Therapeutic touch – does it impact children and newborns?
Starting with a side note: “Therapy” is more on vogue these days than anything else. As much as I am delighted by the fact that the stigma around the topic is sleeved down (in a positive light, most times) it can be overbearing to understand how therapy can make an impact in our lives as adults unless we feel and experience it ourselves.
Besides the gush of awareness around mental health issues lately and the different terminologies used by the therapists one can sometimes feel that going into therapy is more like going into a Jumanji board game which comes with an age rating -only for 8 and above, which can lead to the misconception that therapy is not for new-borns and/or children. ( Maybe more on that some other time ;) )
Anyway, coming back to our today’s topic of interest and as promised in the previous blog, I jot down what therapeutic touch can mean to children and even newborns.
'Therapeutic touch is a healing method in which, using hands, warmth, energy, and love are transferred from a giver to the body of a receiver.'
This method guides the therapists on how to proceed to concentrate and focus attention, a crucial part of every healing process. Therapeutic touch has been a subject for many studies and scientific publications, as an alternative measure of reassurance and comfort.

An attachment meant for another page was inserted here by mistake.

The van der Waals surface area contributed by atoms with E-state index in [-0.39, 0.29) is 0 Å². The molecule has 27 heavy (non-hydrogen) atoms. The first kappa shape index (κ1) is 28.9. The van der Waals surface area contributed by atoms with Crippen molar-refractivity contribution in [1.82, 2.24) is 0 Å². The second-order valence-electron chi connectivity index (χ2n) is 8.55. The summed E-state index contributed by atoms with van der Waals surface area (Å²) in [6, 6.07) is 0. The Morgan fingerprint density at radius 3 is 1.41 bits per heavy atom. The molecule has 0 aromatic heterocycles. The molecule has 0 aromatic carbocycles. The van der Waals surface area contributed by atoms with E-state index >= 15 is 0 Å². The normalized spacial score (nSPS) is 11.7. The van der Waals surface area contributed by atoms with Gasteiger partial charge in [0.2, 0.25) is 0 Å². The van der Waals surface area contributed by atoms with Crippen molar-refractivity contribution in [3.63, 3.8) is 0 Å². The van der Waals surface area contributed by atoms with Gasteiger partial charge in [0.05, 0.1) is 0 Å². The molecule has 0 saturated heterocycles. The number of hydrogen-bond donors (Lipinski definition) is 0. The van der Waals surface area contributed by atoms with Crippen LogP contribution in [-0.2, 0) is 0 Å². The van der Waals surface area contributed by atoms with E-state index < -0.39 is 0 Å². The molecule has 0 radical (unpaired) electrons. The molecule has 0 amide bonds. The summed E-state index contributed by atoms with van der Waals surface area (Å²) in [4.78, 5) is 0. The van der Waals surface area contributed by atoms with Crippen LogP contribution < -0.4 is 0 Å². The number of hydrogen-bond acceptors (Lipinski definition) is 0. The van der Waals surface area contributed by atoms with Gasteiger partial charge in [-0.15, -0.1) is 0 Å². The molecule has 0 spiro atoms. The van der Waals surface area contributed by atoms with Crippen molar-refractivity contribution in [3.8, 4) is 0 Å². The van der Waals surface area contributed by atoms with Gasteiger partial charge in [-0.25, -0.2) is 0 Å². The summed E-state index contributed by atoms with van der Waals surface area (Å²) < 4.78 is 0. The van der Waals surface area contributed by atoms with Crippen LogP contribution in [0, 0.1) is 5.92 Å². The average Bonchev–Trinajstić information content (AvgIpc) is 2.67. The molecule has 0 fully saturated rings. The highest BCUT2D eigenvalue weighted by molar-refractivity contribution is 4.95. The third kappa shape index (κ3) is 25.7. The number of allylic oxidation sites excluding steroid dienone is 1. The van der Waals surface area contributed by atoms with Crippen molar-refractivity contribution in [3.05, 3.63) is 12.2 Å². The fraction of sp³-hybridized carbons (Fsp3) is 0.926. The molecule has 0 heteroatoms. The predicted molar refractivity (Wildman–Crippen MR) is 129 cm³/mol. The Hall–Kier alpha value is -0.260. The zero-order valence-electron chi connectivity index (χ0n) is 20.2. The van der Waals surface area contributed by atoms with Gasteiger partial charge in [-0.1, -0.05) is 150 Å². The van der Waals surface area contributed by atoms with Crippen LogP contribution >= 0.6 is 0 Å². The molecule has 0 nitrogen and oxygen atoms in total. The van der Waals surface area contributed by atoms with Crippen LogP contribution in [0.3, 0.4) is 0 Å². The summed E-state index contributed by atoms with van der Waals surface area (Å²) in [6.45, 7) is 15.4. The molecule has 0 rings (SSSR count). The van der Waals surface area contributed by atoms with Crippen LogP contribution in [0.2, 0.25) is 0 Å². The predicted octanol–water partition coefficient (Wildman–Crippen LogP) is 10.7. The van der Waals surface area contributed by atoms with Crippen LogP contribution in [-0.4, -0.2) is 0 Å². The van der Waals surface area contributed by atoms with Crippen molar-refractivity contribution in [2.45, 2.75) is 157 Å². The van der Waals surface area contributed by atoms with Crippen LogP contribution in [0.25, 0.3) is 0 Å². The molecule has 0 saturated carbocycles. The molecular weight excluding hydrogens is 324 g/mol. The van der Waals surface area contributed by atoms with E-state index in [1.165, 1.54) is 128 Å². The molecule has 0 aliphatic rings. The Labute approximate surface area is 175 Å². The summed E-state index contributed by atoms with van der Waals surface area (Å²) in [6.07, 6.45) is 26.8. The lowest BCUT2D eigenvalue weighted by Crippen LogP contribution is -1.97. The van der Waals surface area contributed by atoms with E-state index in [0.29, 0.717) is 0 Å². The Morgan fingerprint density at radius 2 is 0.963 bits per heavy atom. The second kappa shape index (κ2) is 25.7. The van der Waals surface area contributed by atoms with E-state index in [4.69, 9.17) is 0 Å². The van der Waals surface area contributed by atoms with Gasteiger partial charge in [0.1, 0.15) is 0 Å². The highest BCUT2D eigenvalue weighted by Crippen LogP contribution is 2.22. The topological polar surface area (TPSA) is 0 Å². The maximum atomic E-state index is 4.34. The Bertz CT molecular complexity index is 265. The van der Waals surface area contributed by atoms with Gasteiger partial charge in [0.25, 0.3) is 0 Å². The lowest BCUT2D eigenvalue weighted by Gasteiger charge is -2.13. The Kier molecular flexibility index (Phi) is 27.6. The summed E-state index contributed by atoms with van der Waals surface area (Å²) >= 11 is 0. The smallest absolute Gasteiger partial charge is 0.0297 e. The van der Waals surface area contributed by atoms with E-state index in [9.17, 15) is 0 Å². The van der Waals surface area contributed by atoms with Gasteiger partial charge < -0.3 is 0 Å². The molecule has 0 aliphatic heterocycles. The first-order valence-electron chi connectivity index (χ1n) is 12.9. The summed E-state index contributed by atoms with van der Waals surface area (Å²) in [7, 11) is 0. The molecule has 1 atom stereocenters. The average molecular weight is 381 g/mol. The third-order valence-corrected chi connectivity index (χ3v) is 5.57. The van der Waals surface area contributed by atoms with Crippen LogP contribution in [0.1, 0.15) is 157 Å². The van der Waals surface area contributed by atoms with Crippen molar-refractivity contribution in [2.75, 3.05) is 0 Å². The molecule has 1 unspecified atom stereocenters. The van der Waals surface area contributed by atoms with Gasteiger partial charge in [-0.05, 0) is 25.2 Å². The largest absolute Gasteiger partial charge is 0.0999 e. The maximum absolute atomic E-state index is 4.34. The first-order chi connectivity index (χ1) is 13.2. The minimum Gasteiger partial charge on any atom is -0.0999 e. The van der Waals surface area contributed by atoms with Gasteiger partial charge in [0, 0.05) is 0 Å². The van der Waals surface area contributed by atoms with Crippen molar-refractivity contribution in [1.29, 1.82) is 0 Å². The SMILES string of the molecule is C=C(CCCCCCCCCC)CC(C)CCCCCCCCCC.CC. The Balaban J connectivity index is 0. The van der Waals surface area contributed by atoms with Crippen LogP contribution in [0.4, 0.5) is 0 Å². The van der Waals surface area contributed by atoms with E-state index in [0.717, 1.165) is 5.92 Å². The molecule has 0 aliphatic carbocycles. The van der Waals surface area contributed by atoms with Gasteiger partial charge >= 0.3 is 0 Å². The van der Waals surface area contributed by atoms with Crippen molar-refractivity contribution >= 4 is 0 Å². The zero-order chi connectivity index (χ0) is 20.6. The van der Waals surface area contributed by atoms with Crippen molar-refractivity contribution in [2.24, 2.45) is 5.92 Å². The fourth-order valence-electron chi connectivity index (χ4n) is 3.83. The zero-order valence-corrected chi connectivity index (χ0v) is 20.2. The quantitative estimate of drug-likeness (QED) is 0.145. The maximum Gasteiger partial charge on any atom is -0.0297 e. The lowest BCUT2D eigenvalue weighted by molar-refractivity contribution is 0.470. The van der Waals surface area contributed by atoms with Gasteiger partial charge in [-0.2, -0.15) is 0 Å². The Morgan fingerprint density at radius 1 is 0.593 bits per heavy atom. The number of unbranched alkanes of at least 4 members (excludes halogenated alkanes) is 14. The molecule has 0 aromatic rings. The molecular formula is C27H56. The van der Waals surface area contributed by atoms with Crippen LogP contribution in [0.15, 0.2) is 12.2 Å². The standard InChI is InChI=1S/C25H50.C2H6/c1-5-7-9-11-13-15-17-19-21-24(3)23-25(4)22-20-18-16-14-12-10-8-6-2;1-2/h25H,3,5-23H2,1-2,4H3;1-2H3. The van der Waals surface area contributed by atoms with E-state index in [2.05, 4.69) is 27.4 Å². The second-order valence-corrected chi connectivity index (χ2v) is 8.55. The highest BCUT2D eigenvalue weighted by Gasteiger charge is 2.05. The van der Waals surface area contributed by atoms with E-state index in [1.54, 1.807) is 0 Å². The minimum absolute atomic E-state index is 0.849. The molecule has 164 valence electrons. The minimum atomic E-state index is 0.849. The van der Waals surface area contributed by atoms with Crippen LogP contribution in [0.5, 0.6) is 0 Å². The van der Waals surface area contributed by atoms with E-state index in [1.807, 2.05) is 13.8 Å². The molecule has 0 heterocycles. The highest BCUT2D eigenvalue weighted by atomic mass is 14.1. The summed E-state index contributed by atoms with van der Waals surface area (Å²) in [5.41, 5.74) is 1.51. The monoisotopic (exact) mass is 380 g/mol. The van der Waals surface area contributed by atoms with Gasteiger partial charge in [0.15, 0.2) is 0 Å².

Keep reading to know more…
Did you know?
Infant massage was first introduced in China in the 2nd century BC. Massaging the newborn has been a practice in India and other Asian countries -as an Asian, I can vouch for this fact. I remember my grandma giving my months old younger brother an oil massage. I remember her telling me it has been an age-long tradition.
Research conducted at the Touch Research Institute - an academic center created in 1992 by the University of Miami's School of Medicine - for basic research in the use of human touch as a therapeutic modality, has conducted studies that have shown that the babies who are massaged consistently gain weight faster, have experienced less chance of developing sleeping disorders and bradycardia (slow heart rate), have healthier muscle tone and decreased levels of cortisol (a stress hormone, which among other things, deters the immune system).
Skin-to-skin with baby after delivery
Placing your baby skin-to-skin on your body has been proven to be one of the most beneficial things a mother can do, (also fathers)! Numerous research studies have found the benefits of skin-to-skin with babies after delivery. Both baby and parents gain from it.
The baby cries less often
Ability to better absorb nutrients
Increase in blood oxygen levels
Body temperature better maintenance
Improved weight gain
Stable heartbeat and breathing
Improved brain development and function as well as parental attachment is seen as a long-term benefit.
More successful at breastfeeding immediately after birth
Stronger immune systems
Therapeutic touch is, therefore, a powerful humanizing strategy!